An ex-Credit Suisse Group banker who was found guilty of espionage in Romania is suing the lender for $US89.5 million ($131 million), saying that he can’t even apply for a job driving for Uber.
In a London court hearing Monday, the lawyers for the bank applied for an early dismissal of the claim, saying it had no real prospect of success.
Vadim Benyatov was arrested in Romania in 2006 while working for the Swiss bank on privatising state utility companies. In a court filing, he said he was rousted in an early morning raid of the Bucharest Hilton by Romanian secret police wielding machine guns before being put in a jail cell with “two heroin dealers and a serial burglar.” He was later released and placed under house arrest in Bucharest.
After nine years of legal proceedings, the former managing director was dismissed by Credit Suisse in 2015 following his criminal conviction by Romania’s Supreme Court. He has remained a fugitive and resides in Los Angeles after leaving Europe in 2015 when a European Arrest Warrant was issued for him. He’s suing the bank, saying it failed to intervene to help him during the legal proceedings. He says his conviction means he can’t get cleared by the UK’s Financial Conduct Authority or the Securities and Exchange Commission.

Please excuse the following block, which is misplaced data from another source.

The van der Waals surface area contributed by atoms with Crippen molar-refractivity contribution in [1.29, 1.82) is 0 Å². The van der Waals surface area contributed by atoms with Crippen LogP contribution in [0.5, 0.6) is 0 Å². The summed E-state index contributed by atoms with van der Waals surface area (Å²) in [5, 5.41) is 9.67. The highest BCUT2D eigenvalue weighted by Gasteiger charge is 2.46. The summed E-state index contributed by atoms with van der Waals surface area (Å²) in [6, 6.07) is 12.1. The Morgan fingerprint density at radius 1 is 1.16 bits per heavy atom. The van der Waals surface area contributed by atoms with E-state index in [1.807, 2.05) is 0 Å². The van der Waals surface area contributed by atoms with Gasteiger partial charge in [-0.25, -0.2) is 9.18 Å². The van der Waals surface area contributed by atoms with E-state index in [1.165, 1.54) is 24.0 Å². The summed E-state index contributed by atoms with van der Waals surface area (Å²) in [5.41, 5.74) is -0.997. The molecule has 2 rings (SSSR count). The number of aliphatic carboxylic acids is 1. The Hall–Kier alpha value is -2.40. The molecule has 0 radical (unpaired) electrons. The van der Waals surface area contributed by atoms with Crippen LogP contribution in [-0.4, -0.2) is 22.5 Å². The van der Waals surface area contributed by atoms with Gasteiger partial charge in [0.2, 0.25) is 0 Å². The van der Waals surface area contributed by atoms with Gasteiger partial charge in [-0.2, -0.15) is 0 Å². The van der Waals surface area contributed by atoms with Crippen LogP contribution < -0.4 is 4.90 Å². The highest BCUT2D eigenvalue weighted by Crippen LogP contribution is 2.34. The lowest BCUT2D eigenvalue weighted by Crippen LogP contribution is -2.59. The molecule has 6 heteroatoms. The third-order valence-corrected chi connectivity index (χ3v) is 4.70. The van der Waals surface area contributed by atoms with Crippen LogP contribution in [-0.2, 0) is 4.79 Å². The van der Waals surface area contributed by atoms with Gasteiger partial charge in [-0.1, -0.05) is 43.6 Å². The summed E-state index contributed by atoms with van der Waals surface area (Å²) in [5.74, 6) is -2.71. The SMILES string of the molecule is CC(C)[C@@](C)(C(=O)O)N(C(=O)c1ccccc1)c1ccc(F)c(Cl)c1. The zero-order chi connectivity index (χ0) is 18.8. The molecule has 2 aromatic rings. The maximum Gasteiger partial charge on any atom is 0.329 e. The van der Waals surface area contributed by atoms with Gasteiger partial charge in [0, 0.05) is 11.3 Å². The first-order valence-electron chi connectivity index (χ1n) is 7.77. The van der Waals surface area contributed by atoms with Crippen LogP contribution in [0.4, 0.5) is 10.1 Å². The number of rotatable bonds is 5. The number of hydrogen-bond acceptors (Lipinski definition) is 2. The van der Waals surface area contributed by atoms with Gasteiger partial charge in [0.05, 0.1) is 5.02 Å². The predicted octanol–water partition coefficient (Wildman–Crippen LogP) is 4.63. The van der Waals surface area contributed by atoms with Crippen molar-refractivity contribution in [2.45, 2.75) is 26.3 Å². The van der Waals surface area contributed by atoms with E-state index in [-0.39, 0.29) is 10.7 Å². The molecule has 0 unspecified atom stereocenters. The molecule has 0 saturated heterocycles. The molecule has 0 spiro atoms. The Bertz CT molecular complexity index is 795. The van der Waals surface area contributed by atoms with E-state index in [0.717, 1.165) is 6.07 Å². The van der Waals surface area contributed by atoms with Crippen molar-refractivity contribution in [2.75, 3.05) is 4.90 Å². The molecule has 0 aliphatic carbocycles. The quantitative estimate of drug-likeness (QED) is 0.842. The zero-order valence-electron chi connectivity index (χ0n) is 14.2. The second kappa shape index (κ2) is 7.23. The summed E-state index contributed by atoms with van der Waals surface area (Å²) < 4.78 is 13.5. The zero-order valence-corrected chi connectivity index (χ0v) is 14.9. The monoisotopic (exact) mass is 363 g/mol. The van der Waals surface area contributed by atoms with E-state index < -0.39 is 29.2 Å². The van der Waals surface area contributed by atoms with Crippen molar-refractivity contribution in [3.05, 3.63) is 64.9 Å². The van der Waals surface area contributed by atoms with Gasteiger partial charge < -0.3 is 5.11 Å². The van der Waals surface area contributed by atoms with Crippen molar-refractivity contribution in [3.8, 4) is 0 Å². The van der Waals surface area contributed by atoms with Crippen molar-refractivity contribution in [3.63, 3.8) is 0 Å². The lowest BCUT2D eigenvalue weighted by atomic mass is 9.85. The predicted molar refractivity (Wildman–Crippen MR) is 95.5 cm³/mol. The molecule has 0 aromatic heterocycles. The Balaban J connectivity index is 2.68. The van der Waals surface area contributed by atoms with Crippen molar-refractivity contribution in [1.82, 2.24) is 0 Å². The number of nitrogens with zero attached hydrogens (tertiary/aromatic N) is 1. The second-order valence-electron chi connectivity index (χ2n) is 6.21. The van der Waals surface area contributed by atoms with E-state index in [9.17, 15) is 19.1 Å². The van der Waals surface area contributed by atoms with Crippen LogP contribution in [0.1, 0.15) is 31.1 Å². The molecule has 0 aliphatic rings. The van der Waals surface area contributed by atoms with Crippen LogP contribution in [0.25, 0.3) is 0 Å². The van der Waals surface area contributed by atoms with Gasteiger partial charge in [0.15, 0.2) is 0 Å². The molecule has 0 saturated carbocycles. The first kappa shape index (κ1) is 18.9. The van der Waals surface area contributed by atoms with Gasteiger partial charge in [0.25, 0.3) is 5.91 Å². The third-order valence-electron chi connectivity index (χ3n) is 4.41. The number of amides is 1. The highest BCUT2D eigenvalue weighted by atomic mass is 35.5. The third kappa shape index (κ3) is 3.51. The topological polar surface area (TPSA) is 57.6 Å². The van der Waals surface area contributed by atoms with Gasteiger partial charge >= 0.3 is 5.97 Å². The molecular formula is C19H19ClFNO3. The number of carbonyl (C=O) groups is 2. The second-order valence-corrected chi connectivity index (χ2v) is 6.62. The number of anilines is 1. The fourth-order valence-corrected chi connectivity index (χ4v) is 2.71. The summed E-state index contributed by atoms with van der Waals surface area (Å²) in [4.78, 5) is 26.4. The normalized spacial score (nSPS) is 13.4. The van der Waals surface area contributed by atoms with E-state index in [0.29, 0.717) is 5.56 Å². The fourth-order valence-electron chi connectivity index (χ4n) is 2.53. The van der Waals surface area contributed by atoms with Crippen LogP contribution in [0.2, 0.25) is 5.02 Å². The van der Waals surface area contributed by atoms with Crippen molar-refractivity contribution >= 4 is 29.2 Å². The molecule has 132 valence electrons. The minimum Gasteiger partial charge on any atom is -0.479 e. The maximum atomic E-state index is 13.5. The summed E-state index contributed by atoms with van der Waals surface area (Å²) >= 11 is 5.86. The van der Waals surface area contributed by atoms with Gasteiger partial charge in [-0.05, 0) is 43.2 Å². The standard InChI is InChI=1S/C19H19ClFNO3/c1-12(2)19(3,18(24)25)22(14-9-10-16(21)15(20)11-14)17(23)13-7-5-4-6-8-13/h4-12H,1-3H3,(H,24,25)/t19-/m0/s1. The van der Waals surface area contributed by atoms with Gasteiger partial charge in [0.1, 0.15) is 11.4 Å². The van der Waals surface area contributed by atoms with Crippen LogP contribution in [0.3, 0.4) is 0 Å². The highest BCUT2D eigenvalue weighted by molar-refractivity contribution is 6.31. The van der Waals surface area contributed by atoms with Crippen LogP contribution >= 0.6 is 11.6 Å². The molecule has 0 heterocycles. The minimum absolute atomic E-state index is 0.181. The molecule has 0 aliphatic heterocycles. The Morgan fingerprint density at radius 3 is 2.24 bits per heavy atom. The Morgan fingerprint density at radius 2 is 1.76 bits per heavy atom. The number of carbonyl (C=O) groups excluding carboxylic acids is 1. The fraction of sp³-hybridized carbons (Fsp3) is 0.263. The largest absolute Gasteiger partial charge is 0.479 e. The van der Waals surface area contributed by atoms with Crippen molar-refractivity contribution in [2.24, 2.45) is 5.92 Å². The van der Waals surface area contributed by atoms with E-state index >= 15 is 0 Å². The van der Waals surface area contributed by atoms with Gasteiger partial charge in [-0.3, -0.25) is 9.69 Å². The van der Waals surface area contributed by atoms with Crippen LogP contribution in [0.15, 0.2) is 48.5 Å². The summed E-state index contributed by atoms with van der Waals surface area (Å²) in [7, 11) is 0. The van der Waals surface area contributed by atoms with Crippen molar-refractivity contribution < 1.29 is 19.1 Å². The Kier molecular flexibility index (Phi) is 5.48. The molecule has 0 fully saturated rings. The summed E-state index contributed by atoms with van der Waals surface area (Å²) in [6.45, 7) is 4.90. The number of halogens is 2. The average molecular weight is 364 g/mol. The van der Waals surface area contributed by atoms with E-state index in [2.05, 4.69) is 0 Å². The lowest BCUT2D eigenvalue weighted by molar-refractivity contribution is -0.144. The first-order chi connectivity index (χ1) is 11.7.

“I am unable to work,” Benyatov said in his court filing. “Anyone who searches my name online will see that I have been convicted in Romania and that my conviction is still unspent — I still make the news from time to time in Romania. I am also required to declare any convictions on job applications. I could not even complete an application form to become an Uber driver, given my criminal record, let alone work as a senior finance professional requiring FCA or SEC approval.”
Credit Suisse says it took adequate care of the Azerbaijan-born American citizen, paying for his lawyers and continuing to pay his salary despite his imprisonment. In his witness statement, Benyatov said it did this to get him to testify in legal proceedings brought against the bank in London in 2015.
The root of Benyatov’s claim for damages comes from lost earnings. He originally asked for 48 million pounds.
Credit Suisse said it believed Benyatov’s claims were “meritless” and that it would “continue to defend itself vigorously.”
Source: Thanks smh.com